Present continuous (I am doing)

Use the continuous for something that is happening at or around the time of speaking. The action is not finished.

Present continuous (I am doing) - English Grammar - Present Continuous and Present Simple - Part 1

Present simple (I do)

Use the simple for things in general or things that happen repeatedly.

Present simple (I do) - English Grammar - Present Continuous and Present Simple - Part 1

Compare the following examples:

  • The water is boiling. Can you turn it off?
The water is boiling. Can you turn it off? - English Grammar - Present Continuous and Present Simple - Part 1
The water is boiling. Can you turn it off?

 

  • Water boils at 100 degrees Celsius.
Water boils at 100 degrees Celsius. - English Grammar - Present continuous and present simple - Part 1
Water boils at 100 degrees Celsius.

 

  • Listen to those people. What language are they speaking?
Listen to those people. What language are they speaking? - English Grammar - Present continuous and present simple - Part 1
Listen to those people. What language are they speaking?

 

  • Excuse me, do you speak English?
Excuse me, do you speak English? - English Grammar - Present continuous and present simple - Part 1
Excuse me, do you speak English?

 

  • Let’s go out. It isn’t raining now.
Let’s go out. It isn’t raining now. - English Grammar - Present continuous and present simple - Part 1
Let’s go out. It isn’t raining now.

 

  • It doesn’t rain very much in summer.
It doesn’t rain very much in summer. - English Grammar - Present continuous and present simple - Part 1
It doesn’t rain very much in summer.

 

“Don’t disturb me. I’m busy.”  “Why? What are you doing?”

“Don’t disturb me. I’m busy.” “Why? What are you doing?” - English Grammar - Present continuous and present simple - Part 1
“Don’t disturb me. I’m busy.” “Why? What are you doing?”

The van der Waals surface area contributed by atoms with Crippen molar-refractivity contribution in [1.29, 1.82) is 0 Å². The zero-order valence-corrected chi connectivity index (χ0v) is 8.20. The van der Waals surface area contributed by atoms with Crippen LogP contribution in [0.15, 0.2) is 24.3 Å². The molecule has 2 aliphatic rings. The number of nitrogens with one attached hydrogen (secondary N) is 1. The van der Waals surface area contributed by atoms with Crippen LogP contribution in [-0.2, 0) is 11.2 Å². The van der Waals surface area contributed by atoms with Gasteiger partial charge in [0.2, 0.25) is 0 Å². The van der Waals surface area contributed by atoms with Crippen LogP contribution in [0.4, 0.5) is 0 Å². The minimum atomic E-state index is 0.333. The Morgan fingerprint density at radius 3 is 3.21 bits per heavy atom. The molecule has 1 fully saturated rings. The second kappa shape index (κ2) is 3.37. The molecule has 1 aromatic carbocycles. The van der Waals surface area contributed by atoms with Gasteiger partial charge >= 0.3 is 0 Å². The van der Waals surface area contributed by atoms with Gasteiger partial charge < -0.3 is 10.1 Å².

• What do you usually do at weekends?
What do you usually do at weekends? - English Grammar - Present continuous and present simple - Part 1
What do you usually do at weekends?

 

  • Lisa is in New York at the moment. She’s learning English.
Lisa is in New York at the moment. She’s learning English. - English Grammar - Present continuous and present simple - Part 1
Lisa is in New York at the moment. She’s learning English.

 

  • Most people learn to swim when they are children.
Most people learn to swim when they are children. - English Grammar - Present continuous and present simple - Part 1
Most people learn to swim when they are children.

 

Use the continuous for a temporary situation:

  • I’m living with some friends until I find an apartment.
I’m living with some friends until I find an apartment. - English Grammar - Present continuous and present simple - Part 1
I’m living with some friends until I find an apartment.

 

Use the simple for a permanent situation:

  • My parents live in Toronto. They have lived there all their lives.
My parents live in Toronto. They have lived there all their lives. - English Grammar - Present continuous and present simple - Part 1
My parents live in Toronto. They have lived there all their lives.

 

I always do and I’m always doing

Usually we say “I always do something” (= I do it every time):

  • I always go to work by car. (not “I’m always going”)
I always go to work by car. - English Grammar - Present continuous and present simple - Part 1
I always go to work by car.

 

You can also say “I’m always doing something”, but this has a different meaning. For example:

  • I’ve lost my keys again. I’m always losing things.
I’ve lost my key again. I’m always losing things. - English Grammar - Present continuous and present simple - Part 1
I’ve lost my keys again. I’m always losing things.

“I’m always losing things” does not mean that I lose things every time. It means that I lose things too often, more often than normal.

You’re always -ingmeans that you do something very often, more often than the speaker thinks is normal or reasonable.

  • You’re always watching television. You should do something more active.
You’re always watching television. You should do something more active. - English Grammar - Present continuous and present simple - Part 1
You’re always watching television. You should do something more active.

 

  • Jack is never satisfied. He’s always complaining.
Jack is never satisfied. He’s always complaining. - English Grammar - Present continuous and present simple - Part 1
Jack is never satisfied. He’s always complaining.